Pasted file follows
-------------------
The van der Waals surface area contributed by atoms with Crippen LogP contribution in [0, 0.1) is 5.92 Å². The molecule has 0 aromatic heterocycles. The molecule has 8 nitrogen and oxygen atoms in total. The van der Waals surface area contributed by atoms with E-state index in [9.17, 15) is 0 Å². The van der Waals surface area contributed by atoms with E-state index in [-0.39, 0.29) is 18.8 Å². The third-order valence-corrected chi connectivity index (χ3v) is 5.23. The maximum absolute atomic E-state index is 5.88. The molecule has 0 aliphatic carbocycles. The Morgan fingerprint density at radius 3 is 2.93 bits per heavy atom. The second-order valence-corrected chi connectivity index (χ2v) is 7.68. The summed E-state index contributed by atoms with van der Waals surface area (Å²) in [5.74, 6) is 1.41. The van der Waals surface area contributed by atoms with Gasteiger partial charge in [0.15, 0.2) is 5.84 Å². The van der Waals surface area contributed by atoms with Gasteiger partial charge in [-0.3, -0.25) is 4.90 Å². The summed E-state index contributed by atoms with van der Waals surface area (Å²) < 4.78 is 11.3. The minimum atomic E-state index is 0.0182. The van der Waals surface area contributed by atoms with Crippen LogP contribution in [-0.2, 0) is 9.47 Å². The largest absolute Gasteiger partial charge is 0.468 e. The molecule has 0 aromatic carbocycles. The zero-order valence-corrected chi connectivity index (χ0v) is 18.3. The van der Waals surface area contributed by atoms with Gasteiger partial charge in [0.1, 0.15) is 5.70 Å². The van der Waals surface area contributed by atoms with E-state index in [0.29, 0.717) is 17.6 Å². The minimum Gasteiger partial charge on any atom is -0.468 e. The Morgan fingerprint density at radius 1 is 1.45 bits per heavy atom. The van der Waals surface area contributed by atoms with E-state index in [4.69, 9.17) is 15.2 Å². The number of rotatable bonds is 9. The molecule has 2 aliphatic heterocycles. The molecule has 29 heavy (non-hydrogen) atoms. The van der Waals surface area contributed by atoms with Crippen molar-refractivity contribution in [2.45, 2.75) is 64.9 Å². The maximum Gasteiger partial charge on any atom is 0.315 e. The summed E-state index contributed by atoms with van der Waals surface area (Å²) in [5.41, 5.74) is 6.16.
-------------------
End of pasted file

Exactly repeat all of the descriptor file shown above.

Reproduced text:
The van der Waals surface area contributed by atoms with Crippen LogP contribution in [0, 0.1) is 5.92 Å². The molecule has 0 aromatic heterocycles. The molecule has 8 nitrogen and oxygen atoms in total. The van der Waals surface area contributed by atoms with E-state index in [9.17, 15) is 0 Å². The van der Waals surface area contributed by atoms with E-state index in [-0.39, 0.29) is 18.8 Å². The third-order valence-corrected chi connectivity index (χ3v) is 5.23. The maximum absolute atomic E-state index is 5.88. The molecule has 0 aliphatic carbocycles. The Morgan fingerprint density at radius 3 is 2.93 bits per heavy atom. The second-order valence-corrected chi connectivity index (χ2v) is 7.68. The summed E-state index contributed by atoms with van der Waals surface area (Å²) in [5.74, 6) is 1.41. The van der Waals surface area contributed by atoms with Gasteiger partial charge in [0.15, 0.2) is 5.84 Å². The van der Waals surface area contributed by atoms with Gasteiger partial charge in [-0.3, -0.25) is 4.90 Å². The summed E-state index contributed by atoms with van der Waals surface area (Å²) < 4.78 is 11.3. The minimum atomic E-state index is 0.0182. The van der Waals surface area contributed by atoms with Crippen LogP contribution in [-0.2, 0) is 9.47 Å². The largest absolute Gasteiger partial charge is 0.468 e. The molecule has 0 aromatic carbocycles. The zero-order valence-corrected chi connectivity index (χ0v) is 18.3. The van der Waals surface area contributed by atoms with Gasteiger partial charge in [0.1, 0.15) is 5.70 Å². The van der Waals surface area contributed by atoms with E-state index in [0.29, 0.717) is 17.6 Å². The minimum Gasteiger partial charge on any atom is -0.468 e. The Morgan fingerprint density at radius 1 is 1.45 bits per heavy atom. The van der Waals surface area contributed by atoms with E-state index in [4.69, 9.17) is 15.2 Å². The number of rotatable bonds is 9. The molecule has 2 aliphatic heterocycles. The molecule has 29 heavy (non-hydrogen) atoms. The van der Waals surface area contributed by atoms with Crippen molar-refractivity contribution in [2.45, 2.75) is 64.9 Å². The maximum Gasteiger partial charge on any atom is 0.315 e. The summed E-state index contributed by atoms with van der Waals surface area (Å²) in [5.41, 5.74) is 6.16.